I work for a large employer that offers multiple plans and vendors, and I'm switching to Kaiser during open enrollment. I've been able to speak to reps of Kaiser and Health Net, which are among my options. HN has the same sleep study requirement that my current plan has, but Kaiser doesn't use formal sleep studies. They use oximeter at home, followed by home trial of auto-cpap, from which they use data to determine a person's needs (usually prescribing set pressure cpap after auto cpap trial). I've spoken to a sleep apnea patient at Kaiser and a Kaiser doctor. The patient said he went to PCP, was referred to sleep specialist and sent home with oximeter, which he turned in the next day. He received a call a day later to attend an orientation class and was sent home with the auto cpap and mask of his choice. He said all that happened within a week! The doctor I spoke with confirmed their process. I've also spoken with my employer's account management at Kaiser, and it sounds like they will be more willing to advocate for me with Kaiser. They listened and appeared to understand my situation. It sounds like Kaiser's process seems more efficient and has less obstacles.
Thanks Vaughn and DariaVader for the suggestion to obtain oximeter. I ordered one a few days ago and should have it soon.
I have called and emailed my current plan (including account management, not just customer service) to find out if they will cover the home sleep study after the center based one, and they said they would look into it and get back to me. I also asked if they would accept data from a home trial of auto cpap to establish diagnosis (with me paying for home trial of auto cpap, since it is not plan standard to cover one.) I haven't received any response. It has been 4 weeks. I've also called the doctor's office a couple times since seeing the doctor that recommended home sleep study, and they said they are going back and forth with my plan. That is just crazy, and I'm so thankful that I'm able to sleep on my side, although uncomfortable, avoiding apneas. I would be much worse off if that was not the case. (I'm not at all anxious to do a home sleep study, as I don't want to knowingly sleep on my back. I'd rather find a doctor who will prescribe rental trial of auto cpap, even if I have to pay the rental in full.)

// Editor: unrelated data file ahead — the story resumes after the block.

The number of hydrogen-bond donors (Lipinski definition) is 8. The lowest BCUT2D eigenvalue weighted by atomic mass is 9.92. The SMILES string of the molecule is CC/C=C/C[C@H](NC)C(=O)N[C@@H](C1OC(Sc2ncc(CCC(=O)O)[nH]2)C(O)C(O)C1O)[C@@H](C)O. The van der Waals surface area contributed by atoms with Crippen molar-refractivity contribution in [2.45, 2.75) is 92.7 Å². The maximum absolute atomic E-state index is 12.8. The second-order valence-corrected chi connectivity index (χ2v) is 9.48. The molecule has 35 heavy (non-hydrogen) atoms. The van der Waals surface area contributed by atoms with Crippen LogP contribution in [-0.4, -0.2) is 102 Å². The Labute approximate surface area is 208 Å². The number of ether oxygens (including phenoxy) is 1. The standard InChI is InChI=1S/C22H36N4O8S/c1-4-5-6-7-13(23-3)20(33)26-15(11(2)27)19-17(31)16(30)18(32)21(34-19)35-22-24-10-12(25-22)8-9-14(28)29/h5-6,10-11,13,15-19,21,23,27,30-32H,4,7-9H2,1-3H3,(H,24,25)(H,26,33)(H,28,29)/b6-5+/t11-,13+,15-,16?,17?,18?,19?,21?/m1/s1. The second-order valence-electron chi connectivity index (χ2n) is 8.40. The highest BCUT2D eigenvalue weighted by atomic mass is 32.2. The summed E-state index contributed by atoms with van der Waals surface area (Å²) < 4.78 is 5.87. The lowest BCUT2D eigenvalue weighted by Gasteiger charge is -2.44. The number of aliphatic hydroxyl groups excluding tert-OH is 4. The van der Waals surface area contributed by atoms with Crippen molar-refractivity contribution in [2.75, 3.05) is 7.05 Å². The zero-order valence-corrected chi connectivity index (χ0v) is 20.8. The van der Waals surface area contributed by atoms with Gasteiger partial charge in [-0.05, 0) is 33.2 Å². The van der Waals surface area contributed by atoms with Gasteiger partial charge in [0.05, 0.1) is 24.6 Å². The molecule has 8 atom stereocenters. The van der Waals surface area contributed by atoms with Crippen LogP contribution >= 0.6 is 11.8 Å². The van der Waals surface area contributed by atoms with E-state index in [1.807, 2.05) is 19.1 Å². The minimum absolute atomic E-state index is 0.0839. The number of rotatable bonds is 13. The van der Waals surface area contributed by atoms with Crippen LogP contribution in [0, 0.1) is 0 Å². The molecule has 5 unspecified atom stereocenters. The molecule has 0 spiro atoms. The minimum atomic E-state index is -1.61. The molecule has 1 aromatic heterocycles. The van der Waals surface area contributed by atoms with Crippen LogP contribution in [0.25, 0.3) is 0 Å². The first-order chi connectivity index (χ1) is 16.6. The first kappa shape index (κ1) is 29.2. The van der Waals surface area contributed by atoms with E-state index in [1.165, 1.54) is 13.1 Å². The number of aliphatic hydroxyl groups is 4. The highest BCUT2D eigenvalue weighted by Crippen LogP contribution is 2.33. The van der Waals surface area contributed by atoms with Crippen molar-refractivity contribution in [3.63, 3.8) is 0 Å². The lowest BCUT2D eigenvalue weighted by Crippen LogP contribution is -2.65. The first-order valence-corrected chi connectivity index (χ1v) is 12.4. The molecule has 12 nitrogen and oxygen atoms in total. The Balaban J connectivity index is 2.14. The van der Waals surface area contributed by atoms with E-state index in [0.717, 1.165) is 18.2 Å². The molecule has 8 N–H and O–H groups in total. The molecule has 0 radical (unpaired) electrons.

Thanks for the suggestions of obtaining full sleep study and data printed out. I've requested it and am waiting for it to be available for pickup. (I had previously requested it on disk but I'm not able to access it because I don't have the required software.)
I can't communicate directly with the tech from my sleep study. No way to reach her. I've emailed the director of the sleep center and called the doctor's office who read the report, and can't get a substantive response from them about what the tech told me vs. what sleep report summary says.
Vaughn, thank you for taking the time to write up all that info for me. It is very helpful. I was trying to find an auto cpap that I could purchase but it sounds like I need to do trial first to make sure it is what I need. I hadn't read much about the bilevel cpaps, and I don't want to spend my money on an auto cpap to find that it might not work so well and an bilevel auto cpap would be better. I didn't want to wait until January and change of health plans to get treatment, but now, after reading your post, I think it is best to find dr who will prescribe rental, or wait until I get into Kaiser.
I do have a memory foam topper on my bed. I've tried a few of them and have one that isn't too thick, I think 3 inches, and egg-crate like, for coolness. The thicker one was way too hot and uncomfortable, like sleeping in a giant marshmellow that had been roasting over a fire!
Thank you all again for all the helpful info and suggestions!